The Climbs - Northwest Territories:
Un-named Peak (Mt. Nirvana)
Summits of Canada Expedition began with the first
climb on June 25, 2006. This time (July & August, 2015),
the team heads north to the western boundaries of the Northwest
Territories to make their second attempt on its highpoint.
This mountain will include some more technical rock climbing.
But they have to get there first,
and in addition to a flight in from Watson Lake, this expedition
will also entail a one week paddling trip down the Little
more information and details about the highpoint of the
Northwest Territories, click below:
NWT - Un-named
Summits of Canada team leader Len Vanderstar,
will be accompanied by a number of climbers for this year's adventure
to the Nortwest Territories. This trip encompasses paddling and
climbing in a number of areas with people joining in and taking
part during various parts of the trip. Indeed, one almost needs
a certificate in time scheduling and transportation management
to keep track of it all.
On June 28th, a 3 member team consisting
of Dave Custer, Eric Gilbertson and Susan Ruff headed to SW Nirvana
to begin their first climb with an attempt on a technical and
new, uncharted route up the SW face, weather permitting.
On July 13, Len Vanderstar and his
brother Ron will begin the initial stage of their trip paddling
approximately 220 km down the Little Nahanni River and the South
Nahanni Rivers to Rabbit Kettle Lake. They will then rendezvous
by helicopter with the team at East Nirvana on July 20th.
July 20 - 26: the team grows to 7 -
Len and Ron Vanderstar (Canadians, eh) and Dave Custer, Eric Gilbertson,
and Susan Ruff (to be helicoptered in from the South Base Camp)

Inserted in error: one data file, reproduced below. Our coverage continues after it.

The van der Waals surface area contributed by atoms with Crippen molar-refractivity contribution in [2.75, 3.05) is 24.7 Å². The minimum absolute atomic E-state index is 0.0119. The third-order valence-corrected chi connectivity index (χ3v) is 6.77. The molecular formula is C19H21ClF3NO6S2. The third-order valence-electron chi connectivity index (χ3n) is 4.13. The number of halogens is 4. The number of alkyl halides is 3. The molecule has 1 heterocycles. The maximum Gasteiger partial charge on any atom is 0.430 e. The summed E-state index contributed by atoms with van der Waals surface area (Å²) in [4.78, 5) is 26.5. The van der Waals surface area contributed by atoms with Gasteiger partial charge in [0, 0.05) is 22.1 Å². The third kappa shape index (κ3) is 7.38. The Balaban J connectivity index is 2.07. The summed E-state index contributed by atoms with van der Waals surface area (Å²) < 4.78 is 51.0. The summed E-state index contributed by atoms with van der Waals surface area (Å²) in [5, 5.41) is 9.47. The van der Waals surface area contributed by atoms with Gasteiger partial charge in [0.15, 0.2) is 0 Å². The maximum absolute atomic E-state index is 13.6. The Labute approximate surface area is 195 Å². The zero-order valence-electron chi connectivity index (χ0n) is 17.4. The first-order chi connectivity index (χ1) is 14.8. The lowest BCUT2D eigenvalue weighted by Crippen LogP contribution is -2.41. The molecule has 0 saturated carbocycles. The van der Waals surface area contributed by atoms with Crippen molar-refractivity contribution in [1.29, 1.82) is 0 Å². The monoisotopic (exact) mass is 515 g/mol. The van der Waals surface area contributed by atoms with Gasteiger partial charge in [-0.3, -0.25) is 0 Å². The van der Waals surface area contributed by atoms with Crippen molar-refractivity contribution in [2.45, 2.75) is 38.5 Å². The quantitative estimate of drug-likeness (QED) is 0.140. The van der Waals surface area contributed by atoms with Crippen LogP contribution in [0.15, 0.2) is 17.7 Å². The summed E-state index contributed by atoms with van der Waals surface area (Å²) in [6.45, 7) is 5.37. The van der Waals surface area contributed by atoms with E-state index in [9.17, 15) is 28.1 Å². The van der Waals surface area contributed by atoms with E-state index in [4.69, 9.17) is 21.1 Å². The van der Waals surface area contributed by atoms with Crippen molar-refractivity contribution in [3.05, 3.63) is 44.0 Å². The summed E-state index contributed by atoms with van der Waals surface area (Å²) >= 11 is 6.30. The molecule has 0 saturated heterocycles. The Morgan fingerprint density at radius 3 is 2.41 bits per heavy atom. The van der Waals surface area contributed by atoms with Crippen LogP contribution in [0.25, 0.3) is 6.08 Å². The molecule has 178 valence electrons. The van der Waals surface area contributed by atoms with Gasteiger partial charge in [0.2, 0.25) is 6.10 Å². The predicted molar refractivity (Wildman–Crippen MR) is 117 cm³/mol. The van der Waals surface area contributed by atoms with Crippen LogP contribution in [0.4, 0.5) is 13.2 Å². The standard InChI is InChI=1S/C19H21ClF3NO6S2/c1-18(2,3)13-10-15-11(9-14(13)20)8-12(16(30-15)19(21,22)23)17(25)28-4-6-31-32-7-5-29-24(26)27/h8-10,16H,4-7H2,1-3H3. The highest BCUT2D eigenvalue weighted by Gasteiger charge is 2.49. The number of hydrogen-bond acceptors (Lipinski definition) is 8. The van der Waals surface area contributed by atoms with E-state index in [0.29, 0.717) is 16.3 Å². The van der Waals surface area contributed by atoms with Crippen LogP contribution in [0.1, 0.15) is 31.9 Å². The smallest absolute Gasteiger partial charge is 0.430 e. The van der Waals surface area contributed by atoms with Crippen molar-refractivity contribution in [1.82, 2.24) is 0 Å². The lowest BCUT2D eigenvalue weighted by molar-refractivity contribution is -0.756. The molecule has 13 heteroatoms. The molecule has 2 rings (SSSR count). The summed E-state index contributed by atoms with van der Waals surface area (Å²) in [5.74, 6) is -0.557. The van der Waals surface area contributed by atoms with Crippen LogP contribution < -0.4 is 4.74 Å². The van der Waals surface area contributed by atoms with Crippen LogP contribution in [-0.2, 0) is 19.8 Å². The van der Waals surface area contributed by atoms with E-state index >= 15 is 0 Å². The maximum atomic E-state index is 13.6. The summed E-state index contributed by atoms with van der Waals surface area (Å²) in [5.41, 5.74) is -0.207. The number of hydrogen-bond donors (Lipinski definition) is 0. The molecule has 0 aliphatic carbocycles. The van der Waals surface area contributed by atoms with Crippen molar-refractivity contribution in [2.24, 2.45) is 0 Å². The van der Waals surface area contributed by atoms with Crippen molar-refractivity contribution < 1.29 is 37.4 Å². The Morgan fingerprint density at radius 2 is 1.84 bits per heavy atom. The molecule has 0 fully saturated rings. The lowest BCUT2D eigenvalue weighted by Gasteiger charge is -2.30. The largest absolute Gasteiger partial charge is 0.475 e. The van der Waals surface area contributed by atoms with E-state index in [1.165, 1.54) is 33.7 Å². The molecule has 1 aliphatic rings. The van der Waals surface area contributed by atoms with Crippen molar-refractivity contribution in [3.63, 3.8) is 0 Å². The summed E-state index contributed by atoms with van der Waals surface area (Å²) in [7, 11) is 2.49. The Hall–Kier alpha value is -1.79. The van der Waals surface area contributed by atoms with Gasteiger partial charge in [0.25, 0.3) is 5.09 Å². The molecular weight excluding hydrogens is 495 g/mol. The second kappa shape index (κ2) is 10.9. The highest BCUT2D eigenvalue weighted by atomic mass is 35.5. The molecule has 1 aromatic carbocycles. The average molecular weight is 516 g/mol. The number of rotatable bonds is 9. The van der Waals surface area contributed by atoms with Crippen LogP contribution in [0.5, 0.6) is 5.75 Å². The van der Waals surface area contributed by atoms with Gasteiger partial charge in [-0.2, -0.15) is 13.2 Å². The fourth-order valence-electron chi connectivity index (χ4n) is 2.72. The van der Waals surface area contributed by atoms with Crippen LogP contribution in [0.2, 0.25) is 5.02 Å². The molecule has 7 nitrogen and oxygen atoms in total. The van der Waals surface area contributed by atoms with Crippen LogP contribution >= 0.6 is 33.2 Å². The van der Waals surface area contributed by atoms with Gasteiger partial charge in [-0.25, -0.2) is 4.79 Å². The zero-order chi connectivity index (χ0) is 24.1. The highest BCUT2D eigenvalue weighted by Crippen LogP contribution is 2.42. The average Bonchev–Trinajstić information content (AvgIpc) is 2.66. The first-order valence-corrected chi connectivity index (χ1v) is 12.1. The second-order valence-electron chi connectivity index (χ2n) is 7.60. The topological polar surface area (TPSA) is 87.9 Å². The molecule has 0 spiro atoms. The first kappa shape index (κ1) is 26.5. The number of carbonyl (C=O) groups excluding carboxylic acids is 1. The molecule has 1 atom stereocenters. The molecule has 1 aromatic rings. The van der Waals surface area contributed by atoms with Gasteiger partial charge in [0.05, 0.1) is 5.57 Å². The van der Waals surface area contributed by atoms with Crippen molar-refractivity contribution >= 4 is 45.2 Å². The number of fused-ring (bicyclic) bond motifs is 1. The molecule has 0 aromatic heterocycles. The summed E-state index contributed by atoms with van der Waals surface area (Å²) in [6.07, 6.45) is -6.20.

are also joined by Greg Slayden (American contingent) & Marc
Aymerich (Spanish team member) who will also be helicoptered in.
The team will then begin their climb up the East face of Nirvana.
July 27 - 31: following the climb,
the team hikes out to Hole-in-the-Wall Lake (Len Vanderstar, Ron
Vanderstar, Eric Gilbertson, and Greg Slayden).
Another new team member (Rick Taylor
from Colorado, being helicoptered in from Watson Lake) to join
Dave Custer & Susan Ruff for a flight into the Cirque of the
Unclimbables for more climbing until around August 20th.
Marc Aymerich catches a return flight
to Watson Lake.
A float plane shuttles Len, Ron and
Eric from Hole-in-the-Wall Lake to Rabbit Kettle Lake to rendezvous
with an additional 4 paddlers while Greg Slayden catches a flight
out on a Beaver (the plane, not the dam-building critter) to Fort
August 1- 13: South Nahanni paddle
with Len and Ron Vanderstar, Eric Gilbertson and the 4 new members
that are to arrive by Beaver float plane: Barry Watson, Lana Pflugbeil,
Shelley Browne & Luke Weyman.
After 380 km of paddling down the South
Nahanni River, the team will finish on August 13 at Blackstone
Landing on the Laird River. The expedition is planned to be completed
as of mid-August upon a 2 hr return shuttle drive to Fort Simpson.
Challenges that the team are prepared
for include steep and rocky terrain, black bears, delays and/or
more diffucult days due to inhospitable weather, swarms of biting
insects (lots of them), and white water negotiation - all just
a normal part of traveling in the wilderness landscape of the
Team progress can be tracked via the
"Maps & Route" link (see below).